Web 1.0 was the static web. Information was posted on websites and apart from ‘hyperlink surfing‘ and finding contact email information, possibilities for interaction was minimal.

Web 2.0 is the dynamic web. Websites now offer collaboration, personal space in the cloud, commenting, uploading content, and indeed group communication.

refrigerator_image_by_susan_bentley_2013Web 3.0 is the semantic web where user presences are predicted by computer software based on user history, then a need fulfilled direct to the user, even before the user has any thought about it. Expressed by Tim Berners-Lee, “our daily lives will be handled by machines talking to machines”. (Wikipedia, 2013j) For example, imagine an Internet-connected refrigerator that inventories the contents, sends an order to the grocery supplier, and has it delivered to your door – maybe even to your refrigerator door!

The Web 2.0 definition on Wikipedia provides an example of Web 2.0 comparing Encyclopaedia Britannica Online to Wikipedia, stating that the open source aspect of Wikipedia allows for errors in content to be quickly corrected through the “wisdom of the crowd” and the constant updating by users, as opposed to experts. (Wikipedia, 2013i)

It is the social networking aspect of Web 2.0 that is popular. Being able to create, share, collaborate, curate, comment, tag, and interact is recreating our culture. Some examples include the Arab Spring, flash mobs, the spontaneous rise from unknown to celebrity as we saw for Psy. (YouTube, 2012)

Libraries were quick to adapt these new technologies and the term Library 2.0 surfaced. Beyond social networking tools adopted for professional development and networking within the profession, the meaning of Library 2.0 extended beyond these tools and into the world of library cataloging and the Online Public Access Catalogue. Tagging can be used instead of or in addition to traditional subject headings. Library users can add reviews directly to library catalogue records, thereby sharing their views with other library users. “Like Web 2.0, a full-featured Library 2.0 OPAC gets better the more that users are involved in the process of interacting with the catalog and sharing content.” (Wikipedia, 2013c) Book clubs are online. Collaborative story-telling is possible. Preservation projects gain assistance from outside.

O’Reilly teases out a key Web 2.0 principle that “the service automatically gets better the more people use it” and thereby “harness collective intelligence.” (0’Reilly, 2005)

The rise of blogging is synonymous with the Web 2.0 era. Driven by RSS, personal comments are expressed, journaled, commented upon, linked to, and curated through RSS readers such as Google Reader; thus enabling the creation of Personal Learning Environment and the phenomenon of self-made experts such as Gary Vaynerchuk who went from being a wine merchant to a social media brand consultant and author. (Wikipedia, 2013b)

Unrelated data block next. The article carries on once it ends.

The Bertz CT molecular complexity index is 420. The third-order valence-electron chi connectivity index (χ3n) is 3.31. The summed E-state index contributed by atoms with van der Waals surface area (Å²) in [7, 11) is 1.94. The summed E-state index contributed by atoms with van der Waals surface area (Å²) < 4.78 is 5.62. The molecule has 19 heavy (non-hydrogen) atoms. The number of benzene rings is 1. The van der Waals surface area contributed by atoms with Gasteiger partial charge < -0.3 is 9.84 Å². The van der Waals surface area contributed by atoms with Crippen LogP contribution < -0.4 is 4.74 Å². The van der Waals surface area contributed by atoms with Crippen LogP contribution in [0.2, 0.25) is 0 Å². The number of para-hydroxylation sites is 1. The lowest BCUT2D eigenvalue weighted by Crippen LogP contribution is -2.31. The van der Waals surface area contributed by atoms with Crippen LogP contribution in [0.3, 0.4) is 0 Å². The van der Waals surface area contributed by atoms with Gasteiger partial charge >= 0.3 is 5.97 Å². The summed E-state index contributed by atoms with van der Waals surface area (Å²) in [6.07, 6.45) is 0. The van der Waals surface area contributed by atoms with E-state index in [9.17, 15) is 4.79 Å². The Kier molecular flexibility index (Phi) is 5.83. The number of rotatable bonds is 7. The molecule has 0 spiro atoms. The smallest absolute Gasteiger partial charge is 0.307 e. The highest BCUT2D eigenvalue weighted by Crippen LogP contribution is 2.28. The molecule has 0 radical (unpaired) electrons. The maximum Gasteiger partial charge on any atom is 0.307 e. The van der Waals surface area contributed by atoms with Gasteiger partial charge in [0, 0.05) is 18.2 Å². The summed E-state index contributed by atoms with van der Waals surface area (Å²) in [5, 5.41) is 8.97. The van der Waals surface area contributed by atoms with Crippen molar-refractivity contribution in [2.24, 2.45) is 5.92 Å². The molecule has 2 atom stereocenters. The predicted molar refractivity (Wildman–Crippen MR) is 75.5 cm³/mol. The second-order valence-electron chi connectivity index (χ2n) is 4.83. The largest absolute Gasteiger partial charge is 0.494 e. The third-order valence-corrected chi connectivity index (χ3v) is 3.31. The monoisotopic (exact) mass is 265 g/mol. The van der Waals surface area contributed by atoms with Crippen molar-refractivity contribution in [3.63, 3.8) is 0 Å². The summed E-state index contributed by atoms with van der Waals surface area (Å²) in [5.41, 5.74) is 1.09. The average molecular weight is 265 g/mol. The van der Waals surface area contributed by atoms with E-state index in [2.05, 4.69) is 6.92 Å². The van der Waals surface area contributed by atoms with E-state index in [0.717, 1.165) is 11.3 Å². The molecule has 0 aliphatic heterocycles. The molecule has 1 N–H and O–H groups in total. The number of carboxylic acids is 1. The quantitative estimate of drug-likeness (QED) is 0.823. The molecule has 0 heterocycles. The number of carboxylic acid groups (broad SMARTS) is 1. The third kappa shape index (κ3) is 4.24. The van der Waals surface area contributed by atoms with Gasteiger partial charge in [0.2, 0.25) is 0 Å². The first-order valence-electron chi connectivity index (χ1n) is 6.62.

O’Reilly stated in 2005, that “the blogosphere has begun to have a powerful effect.” (O’Reilly, 2005) Since the proliferation of micro blogging through Facebook and Twitter, when 140 characters, emoticons, abbreviations, and a snapshot from your smartphone can deliver a message, blogging seems to have lost a bit of steam. Amanda Lenhart comments on statistics from a 2010 Pew Internet Report  that “Microblogging and status updating on social networks have replaced old-style ‘macro-blogging’ for many teens and adults.” (Lenhart, Purcell, Smith & Zickuhr, 2010)

Questions have inevitably arisen concerning privacy, copyright, data ownership, terms of agreement, identity, security, and freedom of information. Valid questions that need good answers. But answers we are still collaboratively defining.


Lenhart, A., Purcell, K., Smith, A., Zickuhr, K. (2010).  Social media and young adults –Pew Internet & American Life Project. Retreived from http://www.pewinternet.org/Reports/2010/Social-Media-and-Young-Adults.aspx

Lenhart, A., Purcell, K., Smith, A., Zickuhr, K. (2010). Content Creation: Sharing, remixing, blogging, and more. Retrieved from http://pewinternet.org/Reports/2010/Social-Media-and-Young-Adults/Part-3/6-Content-Creation.aspx?r=1

O’Reilly, T. (2005). What Is Web 2.0. Retrieved from http://oreilly.com/web2/archive/what-is-web-20.html

Surfing the web. (n.d.). The American Heritage® New Dictionary of Cultural Literacy, Third Edition. Retrieved March 13, 2013, from Dictionary.com website: http://dictionary.reference.com/browse/surfing the web

Wikipedia (2013a). Cloud computing – Wikipedia. Retrieved from http://en.wikipedia.org/wiki/Cloud_computing

Wikipedia (2013b). Gary Vaynerchuk – Wikipedia. Retrieved from http://en.wikipedia.org/wiki/Gary_Vaynerchuk

Wikipedia (2013c). Library 2.0 – Wikipedia. Retrieved from http://en.wikipedia.org/wiki/Library_2.0

Wikipedia (2013d). Personal learning environment – Wikipedia. Retrieved from http://en.wikipedia.org/wiki/Personal_Learning_Environment

Wikipedia (2013e). RSS – Wikipedia. Retrieved from http://en.wikipedia.org/wiki/Rss

Wikipedia (2013f). Semantic web – Wikipedia. Retrieved from http://en.wikipedia.org/wiki/Semantic_Web

Wikipedia (2013g). Tim Berners-Lee – Wikipedia. Retrieved from http://en.wikipedia.org/wiki/Tim_Berners-Lee

Wikipedia (2013h). Web 1.0 – Wikipedia. Retrieved from http://en.wikipedia.org/wiki/Web_1.0

Wikipedia (2013i). Web 2.0 – Wikipedia. Retrieved from http://en.wikipedia.org/wiki/Web_2.0

Wikipedia (2013j). Web 3.0 – Wikipedia. Retrieved from http://en.wikipedia.org/wiki/Web_3.0#Web_3.0

YouTube (2012). PSY – YouTube. Retrieved from http://www.youtube.com/user/officialpsy